In what may be seen as a sign of his growing prominence on the global stage, Time magazine announced that India’s Prime Minister Narendra Modi had won the ‘Person of the Year’ title based on a readers' poll, comfortably edging past protesters in the U.S. city of Ferguson and Joshua Wong, the student leader at the head of the recent protests in Hong Kong.

"In the final tally, Modi received more than 16% of the almost 5 million votes cast. Protesters who took to the streets in Ferguson, Mo., after the police shooting of an unarmed black teenager finished second with 9%. Hong Kong protest leader Joshua Wong, Nobel Peace Prize-winner Malala Yousafzai and the doctors and nurses treating Ebola rounded out the top five," Time magazine said. "A majority of votes, 60%, came from desktop computers. Just over 35% came from mobile devices, and 4.5% of readers voted on tablets," it added. 

Modi, who in May formed the first majority government in India since 1984, won with 16.2 percent of the vote, while Ferguson protesters secured 9.2 percent and Wong got 7 percent. 2014 Nobel Peace Prize winner and UK-based teenage Pakistani human rights activist Malala Yousafzai, Russian President Vladimir Putin, U.S. President Barack Obama and German Chancellor Angela Merkel were far behind Modi with less than 5 percent of the votes.

To be sure, this is only an online poll and Time’s editors will anoint the magazine's much-watched Person of the Year. Modi is not in the running on this list and the editors’ choice will be announced on Dec. 10.

Modi is not the first Indian politician to have a won a major Time magazine poll in recent times. In April, just as India was going to the polls, former chief minister of Delhi state and activist-turned-politician Arvind Kejriwal had won the readers’ poll for the 2014 Time 100, edging past Modi in the magazine’s “annual list of people who influenced the world this past year, for better or for worse.”

Kejriwal and Modi were significantly ahead of other global celebrities like Katy Perry, Justin Bieber and Rihanna, as according to the magazine itself, the poll turned out to be a competition between leading politicians competing in the Indian elections. It is another matter, however, that while Modi’s Bharatiya Janata Party secured more than half of the 543 seats in India's lower house of parliament, Kejriwal’s Aam Aadmi Party could manage just four.

Time magazine had noted how “the power of Modi’s polarization” was also on display, which it also noted was not a reflection of how India was likely to vote in the ensuing elections. In fact, ever since the communal riots of 2002 in India’s Gujarat state, which Modi, who was then the state's chief minister, allegedly did not stop for political reasons, he has become an increasingly polarizing figure in India’s politics. In 2012, Modi was acquitted in the case as an investigation team formed by India's Supreme Court found no evidence against him.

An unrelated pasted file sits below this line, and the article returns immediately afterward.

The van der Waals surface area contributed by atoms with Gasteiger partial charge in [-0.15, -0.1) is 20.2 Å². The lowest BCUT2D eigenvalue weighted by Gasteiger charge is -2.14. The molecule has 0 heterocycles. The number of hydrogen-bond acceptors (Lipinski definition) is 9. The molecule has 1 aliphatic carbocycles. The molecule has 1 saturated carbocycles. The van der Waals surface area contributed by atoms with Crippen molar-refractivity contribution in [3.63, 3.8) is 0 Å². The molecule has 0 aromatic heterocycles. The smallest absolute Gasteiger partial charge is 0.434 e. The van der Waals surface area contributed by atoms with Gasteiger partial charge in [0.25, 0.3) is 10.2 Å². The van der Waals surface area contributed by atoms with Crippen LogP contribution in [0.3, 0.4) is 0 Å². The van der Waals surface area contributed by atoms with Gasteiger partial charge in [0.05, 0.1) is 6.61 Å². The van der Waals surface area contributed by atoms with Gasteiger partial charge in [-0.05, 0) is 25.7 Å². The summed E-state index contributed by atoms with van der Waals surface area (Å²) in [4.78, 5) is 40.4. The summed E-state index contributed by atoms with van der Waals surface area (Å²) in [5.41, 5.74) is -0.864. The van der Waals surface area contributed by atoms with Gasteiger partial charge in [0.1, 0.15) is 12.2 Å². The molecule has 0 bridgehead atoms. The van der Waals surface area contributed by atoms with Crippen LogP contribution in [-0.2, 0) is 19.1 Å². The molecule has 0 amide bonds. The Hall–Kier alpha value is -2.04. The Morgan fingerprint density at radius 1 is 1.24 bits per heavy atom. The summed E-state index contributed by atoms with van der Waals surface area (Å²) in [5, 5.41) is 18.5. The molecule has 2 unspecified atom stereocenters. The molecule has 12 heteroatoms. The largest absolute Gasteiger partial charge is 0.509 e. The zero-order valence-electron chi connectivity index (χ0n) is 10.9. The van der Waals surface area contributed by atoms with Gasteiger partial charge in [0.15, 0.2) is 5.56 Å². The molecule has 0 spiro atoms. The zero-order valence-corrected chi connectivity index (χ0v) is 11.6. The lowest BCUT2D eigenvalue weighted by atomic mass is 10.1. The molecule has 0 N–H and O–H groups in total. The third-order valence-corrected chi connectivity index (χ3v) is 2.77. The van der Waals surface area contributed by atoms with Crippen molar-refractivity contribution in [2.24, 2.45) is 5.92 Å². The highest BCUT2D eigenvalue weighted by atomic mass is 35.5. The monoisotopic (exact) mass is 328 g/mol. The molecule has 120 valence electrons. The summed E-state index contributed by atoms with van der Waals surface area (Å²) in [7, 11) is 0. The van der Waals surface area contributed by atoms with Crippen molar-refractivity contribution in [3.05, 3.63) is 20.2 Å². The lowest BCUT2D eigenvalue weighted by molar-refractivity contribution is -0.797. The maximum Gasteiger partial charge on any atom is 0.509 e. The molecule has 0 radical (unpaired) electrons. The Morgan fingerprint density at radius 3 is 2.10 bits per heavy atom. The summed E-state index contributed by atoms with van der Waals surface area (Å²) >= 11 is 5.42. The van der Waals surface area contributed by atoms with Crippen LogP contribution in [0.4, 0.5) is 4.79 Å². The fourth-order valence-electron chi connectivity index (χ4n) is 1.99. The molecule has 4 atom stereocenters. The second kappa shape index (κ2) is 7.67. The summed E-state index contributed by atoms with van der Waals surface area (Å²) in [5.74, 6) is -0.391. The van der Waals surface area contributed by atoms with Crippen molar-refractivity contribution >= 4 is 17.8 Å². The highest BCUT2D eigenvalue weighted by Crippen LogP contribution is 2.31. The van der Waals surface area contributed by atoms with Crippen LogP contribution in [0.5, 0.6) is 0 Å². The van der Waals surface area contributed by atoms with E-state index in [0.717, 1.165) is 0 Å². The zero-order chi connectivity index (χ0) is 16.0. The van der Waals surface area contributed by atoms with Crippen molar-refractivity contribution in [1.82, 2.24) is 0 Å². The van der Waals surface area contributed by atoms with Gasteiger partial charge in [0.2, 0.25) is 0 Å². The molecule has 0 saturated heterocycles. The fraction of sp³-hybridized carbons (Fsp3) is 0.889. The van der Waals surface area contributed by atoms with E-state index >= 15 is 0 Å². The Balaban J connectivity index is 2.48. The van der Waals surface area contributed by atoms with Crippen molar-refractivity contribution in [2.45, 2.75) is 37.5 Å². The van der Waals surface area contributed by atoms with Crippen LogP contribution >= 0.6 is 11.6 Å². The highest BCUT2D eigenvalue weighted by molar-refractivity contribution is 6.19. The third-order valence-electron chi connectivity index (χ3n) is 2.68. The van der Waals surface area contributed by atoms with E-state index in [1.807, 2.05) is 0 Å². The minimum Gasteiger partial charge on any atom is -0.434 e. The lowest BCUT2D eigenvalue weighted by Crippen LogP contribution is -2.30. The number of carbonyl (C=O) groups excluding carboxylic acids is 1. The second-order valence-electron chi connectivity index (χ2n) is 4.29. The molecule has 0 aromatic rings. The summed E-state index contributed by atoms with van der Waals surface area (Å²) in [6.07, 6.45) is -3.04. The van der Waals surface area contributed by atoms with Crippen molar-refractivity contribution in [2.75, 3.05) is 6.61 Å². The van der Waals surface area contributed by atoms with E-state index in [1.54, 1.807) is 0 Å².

After Kejriwal won the Time poll, several publications including the Hindustan Times noted how -- since the year 2000, when Indian movie actor Amitabh Bachchan won an online popularity contest conducted by the BBC -- Indians have dominated such web polls.

“In polls where every click means a vote, sceptics see an army of Internet warriors sitting before computers across India, ensuring their favourites come out winners. After all, India has the third largest number of Internet connections after US and China. And not every online poll has the technology to ensure that votes are cast from separate IP addresses,” the newspaper said.

In fact, in India's 2014 election, social media played a significant role. "The three American social media giants - Facebook, Twitter and Google - have emerged as a major player in the ongoing general elections in India, with political parties and candidates competing with each other in breaking the news, spreading their message through these outlets in addition to those via the traditional media," the Press Trust of India had noted in May, just ahead of the results.

CNN had noted a little earlier: "A bevy of politicians, who, at first sight, seem antiquated and traditional in their flowing kurtas and Gandhi caps are turning to social networking sites to engage Internet-savvy first time voters. Having an official YouTube channel or an active Facebook page is now as important as holding mass rallies and plastering candidates' faces on billboards." 

And this trend is only likely to grow as India is set to have the second-largest Internet user base by the end of this month, as a November report in the International Business Times had noted. By the end of December, India is likely to have 302 million Internet users, second only to China and ahead of the U.S., signaling a growth of 32 percent over last December’s figure, when the total Internet user base in the country stood at 213 million.